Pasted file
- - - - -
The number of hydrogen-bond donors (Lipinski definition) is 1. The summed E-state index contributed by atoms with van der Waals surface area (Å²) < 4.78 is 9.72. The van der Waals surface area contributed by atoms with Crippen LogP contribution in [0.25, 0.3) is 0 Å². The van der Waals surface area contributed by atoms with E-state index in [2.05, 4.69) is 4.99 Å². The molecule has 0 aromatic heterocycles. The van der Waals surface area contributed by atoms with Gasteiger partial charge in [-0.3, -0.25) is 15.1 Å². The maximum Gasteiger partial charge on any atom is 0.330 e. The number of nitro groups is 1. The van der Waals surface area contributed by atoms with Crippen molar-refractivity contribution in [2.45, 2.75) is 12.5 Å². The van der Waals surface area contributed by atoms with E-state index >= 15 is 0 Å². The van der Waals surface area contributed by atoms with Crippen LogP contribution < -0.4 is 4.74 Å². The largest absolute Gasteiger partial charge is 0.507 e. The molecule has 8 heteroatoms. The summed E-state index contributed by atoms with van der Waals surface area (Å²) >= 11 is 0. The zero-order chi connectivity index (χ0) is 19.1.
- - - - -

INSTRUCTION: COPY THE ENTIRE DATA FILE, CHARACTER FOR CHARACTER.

The number of hydrogen-bond donors (Lipinski definition) is 1. The summed E-state index contributed by atoms with van der Waals surface area (Å²) < 4.78 is 9.72. The van der Waals surface area contributed by atoms with Crippen LogP contribution in [0.25, 0.3) is 0 Å². The van der Waals surface area contributed by atoms with E-state index in [2.05, 4.69) is 4.99 Å². The molecule has 0 aromatic heterocycles. The van der Waals surface area contributed by atoms with Gasteiger partial charge in [-0.3, -0.25) is 15.1 Å². The maximum Gasteiger partial charge on any atom is 0.330 e. The number of nitro groups is 1. The van der Waals surface area contributed by atoms with Crippen molar-refractivity contribution in [2.45, 2.75) is 12.5 Å². The van der Waals surface area contributed by atoms with E-state index >= 15 is 0 Å². The van der Waals surface area contributed by atoms with Crippen LogP contribution < -0.4 is 4.74 Å². The largest absolute Gasteiger partial charge is 0.507 e. The molecule has 8 heteroatoms. The summed E-state index contributed by atoms with van der Waals surface area (Å²) >= 11 is 0. The zero-order chi connectivity index (χ0) is 19.1.